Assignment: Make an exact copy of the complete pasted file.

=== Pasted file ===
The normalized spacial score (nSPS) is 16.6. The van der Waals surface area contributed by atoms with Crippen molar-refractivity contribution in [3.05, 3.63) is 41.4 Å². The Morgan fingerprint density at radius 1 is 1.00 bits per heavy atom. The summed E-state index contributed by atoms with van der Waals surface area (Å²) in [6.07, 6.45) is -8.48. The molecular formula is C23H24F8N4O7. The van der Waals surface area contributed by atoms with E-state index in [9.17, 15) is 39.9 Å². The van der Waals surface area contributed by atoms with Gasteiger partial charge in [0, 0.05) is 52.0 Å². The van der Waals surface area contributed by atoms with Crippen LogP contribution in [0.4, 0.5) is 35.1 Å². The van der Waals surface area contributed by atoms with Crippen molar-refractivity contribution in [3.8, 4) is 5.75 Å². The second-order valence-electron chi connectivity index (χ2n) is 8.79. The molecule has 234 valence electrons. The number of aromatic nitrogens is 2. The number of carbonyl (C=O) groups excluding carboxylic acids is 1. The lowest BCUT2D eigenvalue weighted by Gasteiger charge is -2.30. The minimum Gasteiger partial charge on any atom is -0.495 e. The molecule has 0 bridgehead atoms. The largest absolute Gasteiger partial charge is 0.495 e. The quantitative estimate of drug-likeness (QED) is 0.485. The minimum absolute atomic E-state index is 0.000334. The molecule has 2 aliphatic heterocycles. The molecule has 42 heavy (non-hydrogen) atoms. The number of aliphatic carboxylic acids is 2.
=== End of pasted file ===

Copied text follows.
The normalized spacial score (nSPS) is 16.6. The van der Waals surface area contributed by atoms with Crippen molar-refractivity contribution in [3.05, 3.63) is 41.4 Å². The Morgan fingerprint density at radius 1 is 1.00 bits per heavy atom. The summed E-state index contributed by atoms with van der Waals surface area (Å²) in [6.07, 6.45) is -8.48. The molecular formula is C23H24F8N4O7. The van der Waals surface area contributed by atoms with E-state index in [9.17, 15) is 39.9 Å². The van der Waals surface area contributed by atoms with Gasteiger partial charge in [0, 0.05) is 52.0 Å². The van der Waals surface area contributed by atoms with Crippen LogP contribution in [0.4, 0.5) is 35.1 Å². The van der Waals surface area contributed by atoms with Crippen molar-refractivity contribution in [3.8, 4) is 5.75 Å². The second-order valence-electron chi connectivity index (χ2n) is 8.79. The molecule has 234 valence electrons. The number of aromatic nitrogens is 2. The number of carbonyl (C=O) groups excluding carboxylic acids is 1. The lowest BCUT2D eigenvalue weighted by Gasteiger charge is -2.30. The minimum Gasteiger partial charge on any atom is -0.495 e. The molecule has 0 bridgehead atoms. The largest absolute Gasteiger partial charge is 0.495 e. The quantitative estimate of drug-likeness (QED) is 0.485. The minimum absolute atomic E-state index is 0.000334. The molecule has 2 aliphatic heterocycles. The molecule has 42 heavy (non-hydrogen) atoms. The number of aliphatic carboxylic acids is 2.